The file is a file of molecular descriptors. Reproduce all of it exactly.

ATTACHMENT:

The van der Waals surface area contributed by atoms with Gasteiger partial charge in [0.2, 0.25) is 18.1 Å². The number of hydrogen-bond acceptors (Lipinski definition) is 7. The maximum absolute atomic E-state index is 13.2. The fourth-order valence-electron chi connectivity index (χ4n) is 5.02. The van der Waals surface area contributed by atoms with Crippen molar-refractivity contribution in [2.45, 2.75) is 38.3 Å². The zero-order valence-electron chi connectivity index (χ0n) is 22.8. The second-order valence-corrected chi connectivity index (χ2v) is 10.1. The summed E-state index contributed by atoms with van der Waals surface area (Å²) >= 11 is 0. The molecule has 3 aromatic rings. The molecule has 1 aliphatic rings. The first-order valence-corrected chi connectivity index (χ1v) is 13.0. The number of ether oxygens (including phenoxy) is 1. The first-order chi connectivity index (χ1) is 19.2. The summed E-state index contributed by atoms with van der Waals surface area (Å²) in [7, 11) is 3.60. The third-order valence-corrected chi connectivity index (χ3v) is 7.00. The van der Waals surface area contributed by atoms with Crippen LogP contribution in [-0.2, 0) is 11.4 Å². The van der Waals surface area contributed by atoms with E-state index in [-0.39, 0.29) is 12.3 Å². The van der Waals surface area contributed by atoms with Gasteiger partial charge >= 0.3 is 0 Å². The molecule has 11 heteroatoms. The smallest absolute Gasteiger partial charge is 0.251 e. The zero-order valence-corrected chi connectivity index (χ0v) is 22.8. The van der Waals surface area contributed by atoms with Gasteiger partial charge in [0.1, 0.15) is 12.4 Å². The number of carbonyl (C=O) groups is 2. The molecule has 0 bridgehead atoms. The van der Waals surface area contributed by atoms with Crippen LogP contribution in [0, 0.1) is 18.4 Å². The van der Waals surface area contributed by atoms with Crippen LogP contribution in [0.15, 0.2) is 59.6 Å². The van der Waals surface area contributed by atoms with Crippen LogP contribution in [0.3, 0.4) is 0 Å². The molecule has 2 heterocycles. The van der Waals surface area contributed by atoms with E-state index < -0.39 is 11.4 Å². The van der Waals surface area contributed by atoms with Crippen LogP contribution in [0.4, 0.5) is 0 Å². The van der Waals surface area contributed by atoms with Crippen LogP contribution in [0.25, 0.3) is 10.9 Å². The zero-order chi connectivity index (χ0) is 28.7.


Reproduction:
The van der Waals surface area contributed by atoms with Gasteiger partial charge in [0.2, 0.25) is 18.1 Å². The number of hydrogen-bond acceptors (Lipinski definition) is 7. The maximum absolute atomic E-state index is 13.2. The fourth-order valence-electron chi connectivity index (χ4n) is 5.02. The van der Waals surface area contributed by atoms with Crippen molar-refractivity contribution in [2.45, 2.75) is 38.3 Å². The zero-order valence-electron chi connectivity index (χ0n) is 22.8. The second-order valence-corrected chi connectivity index (χ2v) is 10.1. The summed E-state index contributed by atoms with van der Waals surface area (Å²) >= 11 is 0. The molecule has 3 aromatic rings. The molecule has 1 aliphatic rings. The first-order valence-corrected chi connectivity index (χ1v) is 13.0. The number of ether oxygens (including phenoxy) is 1. The first-order chi connectivity index (χ1) is 19.2. The summed E-state index contributed by atoms with van der Waals surface area (Å²) in [7, 11) is 3.60. The third-order valence-corrected chi connectivity index (χ3v) is 7.00. The van der Waals surface area contributed by atoms with Crippen LogP contribution in [-0.2, 0) is 11.4 Å². The van der Waals surface area contributed by atoms with E-state index in [-0.39, 0.29) is 12.3 Å². The van der Waals surface area contributed by atoms with Gasteiger partial charge >= 0.3 is 0 Å². The molecule has 11 heteroatoms. The smallest absolute Gasteiger partial charge is 0.251 e. The zero-order valence-corrected chi connectivity index (χ0v) is 22.8. The van der Waals surface area contributed by atoms with Gasteiger partial charge in [0.1, 0.15) is 12.4 Å². The number of carbonyl (C=O) groups is 2. The molecule has 0 bridgehead atoms. The van der Waals surface area contributed by atoms with Crippen LogP contribution in [0, 0.1) is 18.4 Å². The van der Waals surface area contributed by atoms with Crippen LogP contribution in [0.15, 0.2) is 59.6 Å². The van der Waals surface area contributed by atoms with Crippen LogP contribution in [0.3, 0.4) is 0 Å². The molecule has 2 heterocycles. The van der Waals surface area contributed by atoms with E-state index < -0.39 is 11.4 Å². The van der Waals surface area contributed by atoms with Crippen LogP contribution in [0.4, 0.5) is 0 Å². The van der Waals surface area contributed by atoms with Crippen LogP contribution in [0.25, 0.3) is 10.9 Å². The zero-order chi connectivity index (χ0) is 28.7.